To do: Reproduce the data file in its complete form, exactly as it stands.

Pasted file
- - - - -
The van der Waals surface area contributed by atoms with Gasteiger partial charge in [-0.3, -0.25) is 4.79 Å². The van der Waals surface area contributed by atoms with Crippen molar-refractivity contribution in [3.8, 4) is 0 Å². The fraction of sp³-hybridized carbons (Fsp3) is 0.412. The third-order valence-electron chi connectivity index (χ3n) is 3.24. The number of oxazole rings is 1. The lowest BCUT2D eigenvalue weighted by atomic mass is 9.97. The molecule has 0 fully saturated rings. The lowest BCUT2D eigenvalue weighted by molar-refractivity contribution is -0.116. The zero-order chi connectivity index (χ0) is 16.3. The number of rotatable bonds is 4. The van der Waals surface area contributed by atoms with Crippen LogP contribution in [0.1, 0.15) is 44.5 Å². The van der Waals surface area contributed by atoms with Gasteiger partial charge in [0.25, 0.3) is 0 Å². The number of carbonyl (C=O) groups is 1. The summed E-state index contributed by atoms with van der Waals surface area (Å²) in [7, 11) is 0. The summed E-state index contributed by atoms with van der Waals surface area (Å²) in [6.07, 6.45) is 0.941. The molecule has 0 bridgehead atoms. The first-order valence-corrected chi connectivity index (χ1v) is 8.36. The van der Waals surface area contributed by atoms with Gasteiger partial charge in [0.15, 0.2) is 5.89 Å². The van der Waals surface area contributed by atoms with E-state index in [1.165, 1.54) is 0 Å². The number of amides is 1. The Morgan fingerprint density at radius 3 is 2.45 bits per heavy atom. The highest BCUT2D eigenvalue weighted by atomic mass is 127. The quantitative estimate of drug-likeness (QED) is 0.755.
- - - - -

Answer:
The van der Waals surface area contributed by atoms with Gasteiger partial charge in [-0.3, -0.25) is 4.79 Å². The van der Waals surface area contributed by atoms with Crippen molar-refractivity contribution in [3.8, 4) is 0 Å². The fraction of sp³-hybridized carbons (Fsp3) is 0.412. The third-order valence-electron chi connectivity index (χ3n) is 3.24. The number of oxazole rings is 1. The lowest BCUT2D eigenvalue weighted by atomic mass is 9.97. The molecule has 0 fully saturated rings. The lowest BCUT2D eigenvalue weighted by molar-refractivity contribution is -0.116. The zero-order chi connectivity index (χ0) is 16.3. The number of rotatable bonds is 4. The van der Waals surface area contributed by atoms with Crippen LogP contribution in [0.1, 0.15) is 44.5 Å². The van der Waals surface area contributed by atoms with Gasteiger partial charge in [0.25, 0.3) is 0 Å². The number of carbonyl (C=O) groups is 1. The summed E-state index contributed by atoms with van der Waals surface area (Å²) in [7, 11) is 0. The summed E-state index contributed by atoms with van der Waals surface area (Å²) in [6.07, 6.45) is 0.941. The molecule has 0 bridgehead atoms. The first-order valence-corrected chi connectivity index (χ1v) is 8.36. The van der Waals surface area contributed by atoms with Gasteiger partial charge in [0.15, 0.2) is 5.89 Å². The van der Waals surface area contributed by atoms with E-state index in [1.165, 1.54) is 0 Å². The number of amides is 1. The Morgan fingerprint density at radius 3 is 2.45 bits per heavy atom. The highest BCUT2D eigenvalue weighted by atomic mass is 127. The quantitative estimate of drug-likeness (QED) is 0.755.